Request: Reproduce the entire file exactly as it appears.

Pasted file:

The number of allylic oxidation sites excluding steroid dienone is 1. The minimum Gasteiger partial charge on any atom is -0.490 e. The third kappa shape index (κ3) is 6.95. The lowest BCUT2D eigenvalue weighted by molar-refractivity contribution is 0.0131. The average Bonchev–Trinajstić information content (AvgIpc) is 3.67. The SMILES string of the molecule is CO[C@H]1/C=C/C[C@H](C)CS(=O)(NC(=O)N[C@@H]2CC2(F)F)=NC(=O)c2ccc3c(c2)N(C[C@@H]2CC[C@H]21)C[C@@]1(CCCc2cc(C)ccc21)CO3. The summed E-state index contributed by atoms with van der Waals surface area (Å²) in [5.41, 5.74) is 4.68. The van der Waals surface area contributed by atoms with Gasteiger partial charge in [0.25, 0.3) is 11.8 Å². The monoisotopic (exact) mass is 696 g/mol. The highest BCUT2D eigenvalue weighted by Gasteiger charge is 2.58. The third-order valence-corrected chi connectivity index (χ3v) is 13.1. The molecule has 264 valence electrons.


The number of allylic oxidation sites excluding steroid dienone is 1. The minimum Gasteiger partial charge on any atom is -0.490 e. The third kappa shape index (κ3) is 6.95. The lowest BCUT2D eigenvalue weighted by molar-refractivity contribution is 0.0131. The average Bonchev–Trinajstić information content (AvgIpc) is 3.67. The SMILES string of the molecule is CO[C@H]1/C=C/C[C@H](C)CS(=O)(NC(=O)N[C@@H]2CC2(F)F)=NC(=O)c2ccc3c(c2)N(C[C@@H]2CC[C@H]21)C[C@@]1(CCCc2cc(C)ccc21)CO3. The summed E-state index contributed by atoms with van der Waals surface area (Å²) in [5.41, 5.74) is 4.68. The van der Waals surface area contributed by atoms with Gasteiger partial charge in [0.25, 0.3) is 11.8 Å². The monoisotopic (exact) mass is 696 g/mol. The highest BCUT2D eigenvalue weighted by Gasteiger charge is 2.58. The third-order valence-corrected chi connectivity index (χ3v) is 13.1. The molecule has 264 valence electrons.